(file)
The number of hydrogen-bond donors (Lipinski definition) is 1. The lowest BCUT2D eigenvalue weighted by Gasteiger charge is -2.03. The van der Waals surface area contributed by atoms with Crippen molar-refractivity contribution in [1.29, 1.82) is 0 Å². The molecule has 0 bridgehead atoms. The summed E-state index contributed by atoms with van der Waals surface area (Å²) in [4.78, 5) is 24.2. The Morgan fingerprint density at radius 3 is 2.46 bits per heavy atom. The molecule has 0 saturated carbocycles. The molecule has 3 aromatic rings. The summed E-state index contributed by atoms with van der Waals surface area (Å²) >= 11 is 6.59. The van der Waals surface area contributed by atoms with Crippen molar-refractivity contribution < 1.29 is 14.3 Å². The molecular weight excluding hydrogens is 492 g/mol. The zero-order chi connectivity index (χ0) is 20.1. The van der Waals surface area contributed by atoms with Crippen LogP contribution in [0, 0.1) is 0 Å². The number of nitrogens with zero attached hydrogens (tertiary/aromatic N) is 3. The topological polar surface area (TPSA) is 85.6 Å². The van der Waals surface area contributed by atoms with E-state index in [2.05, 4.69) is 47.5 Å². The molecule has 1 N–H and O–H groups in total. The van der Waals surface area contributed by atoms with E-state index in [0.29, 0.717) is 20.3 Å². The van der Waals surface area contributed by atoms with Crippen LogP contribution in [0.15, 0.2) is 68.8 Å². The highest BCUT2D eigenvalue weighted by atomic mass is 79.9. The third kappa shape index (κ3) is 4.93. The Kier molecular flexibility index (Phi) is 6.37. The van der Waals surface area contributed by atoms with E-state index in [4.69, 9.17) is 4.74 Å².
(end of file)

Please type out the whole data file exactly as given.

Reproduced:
The number of hydrogen-bond donors (Lipinski definition) is 1. The lowest BCUT2D eigenvalue weighted by Gasteiger charge is -2.03. The van der Waals surface area contributed by atoms with Crippen molar-refractivity contribution in [1.29, 1.82) is 0 Å². The molecule has 0 bridgehead atoms. The summed E-state index contributed by atoms with van der Waals surface area (Å²) in [4.78, 5) is 24.2. The Morgan fingerprint density at radius 3 is 2.46 bits per heavy atom. The molecule has 0 saturated carbocycles. The molecule has 3 aromatic rings. The summed E-state index contributed by atoms with van der Waals surface area (Å²) >= 11 is 6.59. The van der Waals surface area contributed by atoms with Crippen molar-refractivity contribution < 1.29 is 14.3 Å². The molecular weight excluding hydrogens is 492 g/mol. The zero-order chi connectivity index (χ0) is 20.1. The van der Waals surface area contributed by atoms with Crippen LogP contribution in [0, 0.1) is 0 Å². The number of nitrogens with zero attached hydrogens (tertiary/aromatic N) is 3. The topological polar surface area (TPSA) is 85.6 Å². The van der Waals surface area contributed by atoms with E-state index in [2.05, 4.69) is 47.5 Å². The molecule has 1 N–H and O–H groups in total. The van der Waals surface area contributed by atoms with E-state index in [0.29, 0.717) is 20.3 Å². The van der Waals surface area contributed by atoms with Crippen LogP contribution in [0.15, 0.2) is 68.8 Å². The highest BCUT2D eigenvalue weighted by atomic mass is 79.9. The third kappa shape index (κ3) is 4.93. The Kier molecular flexibility index (Phi) is 6.37. The van der Waals surface area contributed by atoms with E-state index in [4.69, 9.17) is 4.74 Å².